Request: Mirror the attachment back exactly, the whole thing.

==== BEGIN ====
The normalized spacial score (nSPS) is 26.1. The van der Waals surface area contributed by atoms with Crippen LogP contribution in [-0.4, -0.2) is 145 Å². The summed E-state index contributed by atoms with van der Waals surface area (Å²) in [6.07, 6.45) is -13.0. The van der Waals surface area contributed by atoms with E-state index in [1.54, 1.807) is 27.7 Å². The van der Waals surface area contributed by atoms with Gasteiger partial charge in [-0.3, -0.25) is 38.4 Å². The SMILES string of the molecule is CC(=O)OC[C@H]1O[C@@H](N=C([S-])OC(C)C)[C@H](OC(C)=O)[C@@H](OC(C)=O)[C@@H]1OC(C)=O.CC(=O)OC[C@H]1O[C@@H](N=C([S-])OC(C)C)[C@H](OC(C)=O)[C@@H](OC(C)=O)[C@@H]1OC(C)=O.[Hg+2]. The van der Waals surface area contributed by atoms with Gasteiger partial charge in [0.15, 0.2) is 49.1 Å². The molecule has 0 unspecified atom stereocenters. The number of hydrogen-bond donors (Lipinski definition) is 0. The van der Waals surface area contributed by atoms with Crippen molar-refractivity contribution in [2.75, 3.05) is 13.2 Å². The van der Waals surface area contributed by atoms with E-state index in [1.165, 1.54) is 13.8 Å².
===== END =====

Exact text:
The normalized spacial score (nSPS) is 26.1. The van der Waals surface area contributed by atoms with Crippen LogP contribution in [-0.4, -0.2) is 145 Å². The summed E-state index contributed by atoms with van der Waals surface area (Å²) in [6.07, 6.45) is -13.0. The van der Waals surface area contributed by atoms with E-state index in [1.54, 1.807) is 27.7 Å². The van der Waals surface area contributed by atoms with Gasteiger partial charge in [-0.3, -0.25) is 38.4 Å². The SMILES string of the molecule is CC(=O)OC[C@H]1O[C@@H](N=C([S-])OC(C)C)[C@H](OC(C)=O)[C@@H](OC(C)=O)[C@@H]1OC(C)=O.CC(=O)OC[C@H]1O[C@@H](N=C([S-])OC(C)C)[C@H](OC(C)=O)[C@@H](OC(C)=O)[C@@H]1OC(C)=O.[Hg+2]. The van der Waals surface area contributed by atoms with Gasteiger partial charge in [0.15, 0.2) is 49.1 Å². The molecule has 0 unspecified atom stereocenters. The number of hydrogen-bond donors (Lipinski definition) is 0. The van der Waals surface area contributed by atoms with Crippen molar-refractivity contribution in [2.75, 3.05) is 13.2 Å². The van der Waals surface area contributed by atoms with E-state index in [1.165, 1.54) is 13.8 Å².